Master of Science
Sumarah, Mark W.
Yeung, Ken K.-C.
Fungi from Canadian crops affect many aspects of agriculture. For example, ginseng root rot caused by Ilyonectria spp. is a major issue for farmers. Ilyonectria spp. make few reported natural products and it is not known if those products are unique to virulent species. PCA and molecular networking were applied to HRMS data to establish a distinct metabolomic profile of root rot pathogens, characterized by antifungal resorcyclic acid lactones (RALs). These likely protect Ilyonectria from other soil pathogens, which gives it the opportunity to infect ginseng root.
Molecular networking was also applied to fungal endophytes from fruit crops to identify new compounds. Endophytes are symbionts that produce beneficial compounds, however, traditional screening methods are cumbersome in finding new or novel compounds. HRMS data of 302 fungal endophytes were examined to identify nine new compounds related to known antimicrobial compounds. These compounds are targets for isolating and characterizing in further studies.
Summary for Lay Audience
There are many kinds of fungi that affect agriculture, ranging from harmful to helpful. Often the effects they have on plants are due to chemicals they produce, which are named natural products. Ginseng root rot is caused by a fungal infection and results in large crop losses for Canadian farmers every year. The pathogen that causes this disease was studied to determine what kinds of natural products it makes, and what role those products may have in the life of the fungus and its host, ginseng. Mass spectrometry is an analytical technique that measures the mass of chemicals and also allows us to break chemicals into fragments. Similarly shaped chemicals produce similar types of fragments and this similarity can be assessed by a technique named molecular networking. Using molecular networking it was determined that fungi that cause ginseng root rot produce a family of structurally related natural products that can kill other types of fungi. These compounds likely help ginseng root rot fungus ward off other fungi living in its environment to give it a better chance of survival, which in turn allows it to infect ginseng root.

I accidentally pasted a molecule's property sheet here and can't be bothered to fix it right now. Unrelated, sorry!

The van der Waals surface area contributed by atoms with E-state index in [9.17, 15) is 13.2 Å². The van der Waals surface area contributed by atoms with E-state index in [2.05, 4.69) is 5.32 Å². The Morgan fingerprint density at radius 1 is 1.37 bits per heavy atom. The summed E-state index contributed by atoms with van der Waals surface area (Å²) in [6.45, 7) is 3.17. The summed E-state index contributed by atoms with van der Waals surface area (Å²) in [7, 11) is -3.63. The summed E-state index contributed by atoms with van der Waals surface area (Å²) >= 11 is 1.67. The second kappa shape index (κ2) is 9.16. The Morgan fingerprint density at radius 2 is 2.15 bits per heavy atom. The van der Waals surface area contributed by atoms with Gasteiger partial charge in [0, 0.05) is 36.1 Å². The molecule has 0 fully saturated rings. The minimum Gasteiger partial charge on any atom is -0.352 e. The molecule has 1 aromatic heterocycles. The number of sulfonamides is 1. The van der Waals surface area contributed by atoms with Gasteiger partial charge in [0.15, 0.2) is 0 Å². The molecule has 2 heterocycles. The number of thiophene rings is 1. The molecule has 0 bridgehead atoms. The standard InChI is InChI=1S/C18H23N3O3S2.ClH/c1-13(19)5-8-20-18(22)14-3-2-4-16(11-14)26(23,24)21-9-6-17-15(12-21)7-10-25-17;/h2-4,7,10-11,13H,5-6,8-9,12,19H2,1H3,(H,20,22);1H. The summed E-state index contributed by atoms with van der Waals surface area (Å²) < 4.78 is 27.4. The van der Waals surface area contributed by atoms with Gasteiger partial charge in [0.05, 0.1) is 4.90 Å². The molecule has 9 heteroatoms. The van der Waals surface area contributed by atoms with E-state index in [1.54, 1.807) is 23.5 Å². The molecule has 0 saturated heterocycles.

Molecular networking was also applied to another group of fungi to identify new compounds. Fungal endophytes grow in mutually beneficial relationships with plants. They grow inside leaves and stems without harming their host, and produce natural products that protect their hosts from other more harmful organisms. In return they receive a safe place to live and nutrients to grow. Many of the chemicals they make are used as medicinal drugs, pesticides, or have value in chemical research. By examining fungi and their natural products we can discover new chemicals that may be of use. However, the processes used to find new compounds from fungi are often lengthy and difficult. Therefore, 302 fungal endophytes found in Canadian fruit crops were analyzed by molecular networking to identify undiscovered natural products. Molecular networking simplified and sped up the process of finding new compounds. Nine new compounds were found that are related to known compounds that have antimicrobial activity. These compounds will be isolated and have their structures characterized in future studies.
DesRochers, Natasha, "Analysis of Secondary Metabolites Biosynthesized by Pathogenic and Symbiotic Fungi using High-Resolution Tandem LC-MS and Spectral Molecular Networking" (2020). Electronic Thesis and Dissertation Repository. 7331.
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